Puppet 4.6 reference manual

For release notes on versions of Puppet Server prior to Puppet Server 2.5, see docs.puppet.com.

Puppet Server 2.6

Released September 8, 2016.

This is a feature and bug-fix release of Puppet Server. This release also adds an official Puppet Server package for SuSE Enterprise Linux (SLES) 12.

Warning: If you’re upgrading from Puppet Server 2.4 or earlier and have modified bootstrap.cfg, /etc/sysconfig/puppetserver, or /etc/default/puppetserver, see the Puppet Server 2.5 release notes first before upgrading for instructions on avoiding potential failures.

New feature: JVM metrics endpoint /status/v1/services

Puppet Server provides a new endpoint, /status/v1/services, which can provide basic Java Virtual Machine-level metrics related to the current Puppet Server process’s memory usage.

To request this data, make an HTTP GET request to Puppet Server with a query string of level=debug. For details on the endpoint and its response, see the Services endpoint documentation.

Experimental feature note: These metrics are experimental. The names and values of the metrics may change in future releases.

New feature: Logback replaces logrotate for Server log rotation

Previous versions of Puppet Server would rotate and compress logs daily using logrotate. Puppet Server 2.6 uses Logback, the logging library used by Puppet Server’s Java Virtual Machine (JVM).

Under logrotate, certain pathological error states — such as running out of file handles — could cause previous versions of Puppet Server to fill up disk partitions with logs of stack traces.

In Puppet Server 2.6, Logback compresses Server-related logs into archives when their size exceeds 10MB. Also, when the total size of all Puppet Server logs exceeds 1GB, Logback deletes the oldest logs. These improvements should limit the space that Puppet Server’s logs consume and prevent them from filling partitions.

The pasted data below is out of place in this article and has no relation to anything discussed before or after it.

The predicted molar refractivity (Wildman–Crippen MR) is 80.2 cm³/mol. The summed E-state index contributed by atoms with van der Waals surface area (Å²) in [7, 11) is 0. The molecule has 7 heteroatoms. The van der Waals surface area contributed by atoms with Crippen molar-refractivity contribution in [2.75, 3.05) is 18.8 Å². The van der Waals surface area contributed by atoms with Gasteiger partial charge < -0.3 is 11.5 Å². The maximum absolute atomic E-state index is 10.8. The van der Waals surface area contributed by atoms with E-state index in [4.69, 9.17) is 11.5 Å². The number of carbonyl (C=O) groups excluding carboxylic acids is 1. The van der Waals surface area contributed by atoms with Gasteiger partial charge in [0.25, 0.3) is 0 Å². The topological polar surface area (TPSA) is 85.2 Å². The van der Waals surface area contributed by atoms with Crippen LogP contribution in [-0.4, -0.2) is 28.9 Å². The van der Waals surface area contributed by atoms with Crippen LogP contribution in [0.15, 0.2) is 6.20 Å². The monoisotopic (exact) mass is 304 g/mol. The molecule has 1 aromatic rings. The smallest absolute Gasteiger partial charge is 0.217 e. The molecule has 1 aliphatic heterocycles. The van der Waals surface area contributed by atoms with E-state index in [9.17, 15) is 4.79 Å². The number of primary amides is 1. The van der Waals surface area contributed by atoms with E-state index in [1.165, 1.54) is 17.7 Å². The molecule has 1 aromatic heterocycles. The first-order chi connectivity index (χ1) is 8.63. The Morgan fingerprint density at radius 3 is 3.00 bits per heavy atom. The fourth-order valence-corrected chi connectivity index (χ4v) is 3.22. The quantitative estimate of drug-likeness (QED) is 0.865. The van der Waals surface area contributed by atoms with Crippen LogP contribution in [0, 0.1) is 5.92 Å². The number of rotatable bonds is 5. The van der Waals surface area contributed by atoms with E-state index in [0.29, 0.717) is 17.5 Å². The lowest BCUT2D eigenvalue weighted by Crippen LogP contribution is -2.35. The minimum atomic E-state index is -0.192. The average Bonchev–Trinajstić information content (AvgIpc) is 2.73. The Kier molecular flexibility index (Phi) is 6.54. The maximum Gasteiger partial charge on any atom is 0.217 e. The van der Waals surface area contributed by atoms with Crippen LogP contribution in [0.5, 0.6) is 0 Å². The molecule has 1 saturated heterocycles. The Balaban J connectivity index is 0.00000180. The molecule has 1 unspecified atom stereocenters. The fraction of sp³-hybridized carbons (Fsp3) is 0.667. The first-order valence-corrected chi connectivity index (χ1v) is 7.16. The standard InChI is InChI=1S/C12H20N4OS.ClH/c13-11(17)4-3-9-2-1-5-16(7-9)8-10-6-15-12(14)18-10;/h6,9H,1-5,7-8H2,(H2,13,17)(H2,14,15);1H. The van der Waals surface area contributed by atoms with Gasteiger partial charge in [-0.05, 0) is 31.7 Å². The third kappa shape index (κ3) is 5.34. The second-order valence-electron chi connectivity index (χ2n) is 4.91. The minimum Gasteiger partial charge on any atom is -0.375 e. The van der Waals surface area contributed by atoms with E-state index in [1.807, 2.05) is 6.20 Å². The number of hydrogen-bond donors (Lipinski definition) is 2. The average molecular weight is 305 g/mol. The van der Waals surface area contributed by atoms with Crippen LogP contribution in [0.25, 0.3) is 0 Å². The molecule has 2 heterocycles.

Debian upgrade note: On Debian-based Linux distributions, logrotate will continue to attempt to manage your Puppet Server log files until /etc/logrotate.d/puppetserver is removed. These logrotate attempts are harmless, but will generate a duplicate archive of logs. As a best practice, delete puppetserver from logrotate.d after upgrading to Puppet Server 2.6.

This doesn’t affect clean installations of Puppet Server on Debian, or any upgrade or clean installation on other Linux distributions.

Bug fixes: Update JRuby to resolve several issues

This release resolves two issues by updating the version of JRuby used by Puppet Server to 1.7.26.

In previous versions of Puppet Server 2.x, when a variable lookup is performed from Ruby code or an ERB template and the variable is not defined, catalog compilation could periodically fail with an error message similar to:

Puppet Evaluation Error: Error while evaluating a Resource Statement, Evaluation Error: Error while evaluating a Function Call, integer 2181729414 too big to convert to `int` at <PUPPET FILE>

The error message is inaccurate; the lookup should return nil. The error is a bug in JRuby, which Puppet Server uses to run Ruby code. Puppet Server 2.6 resolves this by updating JRuby.

Also, when Puppet Server uses a large JVM memory heap and large number of JRuby instances, Puppet Server could fail to start and produce error messages in the puppetserver.log file similar to:

java.lang.IllegalStateException: There was a problem adding a JRubyPuppet instance to the pool.
Caused by: org.jruby.embed.EvalFailedException: (LoadError) load error: jopenssl/load -- java.lang.NoClassDefFoundError: org/jruby/ext/openssl/NetscapeSPKI

We fixed the underlying issue in JRuby, and this fix is included in Puppet Server 2.6.

New feature: Whitelist Ruby environment variables

Puppet Server 2.6 adds the ability to specify a whitelist of environment variables made available to Ruby code. To whitelist variables, add them to the environment-vars section under the jruby-puppet configuration section in puppetserver.conf.

Puppet Server 2.5

Released August 11, 2016.

This is a feature and bug-fix release of Puppet Server.

Potential breaking issues when upgrading with a modified bootstrap.cfg

If you disabled the certificate authority (CA) on Puppet Server by editing the bootstrap.cfg file on older versions of Puppet Server — for instance, because you have a multi-master configuration with the default CA disabled on some masters, or use an external CA — be aware that Puppet Server as of version 2.5.0 no longer uses the bootstrap.cfg file.

Puppet Server 2.5.0 and newer instead create a new configuration file, /etc/puppetlabs/puppetserver/services.d/ca.cfg, if it doesn’t already exist, and this new file enables CA services by default.

To ensure that CA services remain disabled after upgrading, create the /etc/puppetlabs/puppetserver/services.d/ca.cfg file with contents that disable the CA services before you upgrade to Server 2.5.0 or newer. The puppetserver service restarts after the upgrade if the service is running before the upgrade, and the service restart also reloads the new ca.cfg file.